Every year, Baseball Prospectus' Nate Silver -- he of FiveThirtyEight.com, the single most successful electoral prediction site of 2008 -- uses the various mathematical and performance-based calculations in his laptop to accurately (though not perfectly) predict the outcome of the impending baseball season. In part because of these predictions, Baseball Prospectus' readership has grown; it is by far the most popular sabermetric baseball publication anywhere.
Silver and Co. just released their 2009 predictions, which you can peruse here, and things aren't looking very good for the White Sox. At 74-88, the Sox are predicted to finish last in the AL Central. Oof.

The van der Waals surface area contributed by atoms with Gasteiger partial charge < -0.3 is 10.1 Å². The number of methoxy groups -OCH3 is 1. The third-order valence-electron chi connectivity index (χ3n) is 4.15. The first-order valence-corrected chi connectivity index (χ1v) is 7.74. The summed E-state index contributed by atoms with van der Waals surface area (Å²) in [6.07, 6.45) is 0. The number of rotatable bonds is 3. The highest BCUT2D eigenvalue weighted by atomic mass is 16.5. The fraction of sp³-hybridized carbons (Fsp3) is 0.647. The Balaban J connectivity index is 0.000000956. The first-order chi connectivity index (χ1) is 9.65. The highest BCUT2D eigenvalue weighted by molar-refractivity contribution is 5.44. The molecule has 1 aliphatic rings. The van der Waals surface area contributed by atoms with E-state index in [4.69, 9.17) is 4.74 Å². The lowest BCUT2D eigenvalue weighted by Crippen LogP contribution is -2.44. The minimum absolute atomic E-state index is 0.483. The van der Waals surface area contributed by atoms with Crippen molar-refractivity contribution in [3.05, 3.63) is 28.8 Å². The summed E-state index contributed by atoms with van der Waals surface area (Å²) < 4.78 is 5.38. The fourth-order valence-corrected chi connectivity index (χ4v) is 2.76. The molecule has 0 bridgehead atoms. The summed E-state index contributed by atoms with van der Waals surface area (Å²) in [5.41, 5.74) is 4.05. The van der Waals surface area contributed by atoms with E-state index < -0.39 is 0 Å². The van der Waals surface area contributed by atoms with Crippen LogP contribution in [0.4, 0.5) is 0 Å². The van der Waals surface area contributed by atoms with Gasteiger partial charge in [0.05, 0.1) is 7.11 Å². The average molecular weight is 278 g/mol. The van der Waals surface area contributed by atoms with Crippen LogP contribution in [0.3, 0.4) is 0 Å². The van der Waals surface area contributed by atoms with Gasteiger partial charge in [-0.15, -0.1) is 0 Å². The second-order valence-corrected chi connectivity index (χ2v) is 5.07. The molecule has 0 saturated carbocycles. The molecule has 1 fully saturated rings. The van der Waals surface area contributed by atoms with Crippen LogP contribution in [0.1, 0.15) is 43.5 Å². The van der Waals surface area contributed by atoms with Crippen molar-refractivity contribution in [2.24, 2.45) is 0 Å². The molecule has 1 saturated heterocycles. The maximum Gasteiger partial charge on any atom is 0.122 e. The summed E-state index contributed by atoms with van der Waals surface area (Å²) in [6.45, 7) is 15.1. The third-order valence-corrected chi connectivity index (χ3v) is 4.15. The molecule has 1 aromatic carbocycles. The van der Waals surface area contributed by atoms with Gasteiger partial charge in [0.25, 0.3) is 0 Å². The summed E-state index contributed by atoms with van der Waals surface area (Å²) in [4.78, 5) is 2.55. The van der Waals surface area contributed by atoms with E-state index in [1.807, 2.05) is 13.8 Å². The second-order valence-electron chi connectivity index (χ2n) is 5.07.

One bright spot for Sox fans: Not only are these predictions not set in stone -- it's still very early in the baseball calendar, and any prediction set is going to have varying degrees of accuracy -- but the other teams in the AL Central aren't at all impressive. Even the "first-place" Indians are only supposed to win 84 games, while the second-place Twins are at 79. It's a wide-open division. A few variances, some better-than-expected performances, and the Sox are right there. Theoretically.
Of course, that goes for any mathematical prediction system: There is far too much luck and skill and impossible-to-describe factors that go into baseball for anyone to be perfect. That's good news. The bad news: In 2007, Baseball Prospectus said the Sox would win 72 games. Kenny Williams made fun of the math nerds in the corner and said the Sox would win far more than that. At the end of a disastrous season, the Sox had won ... 72 games.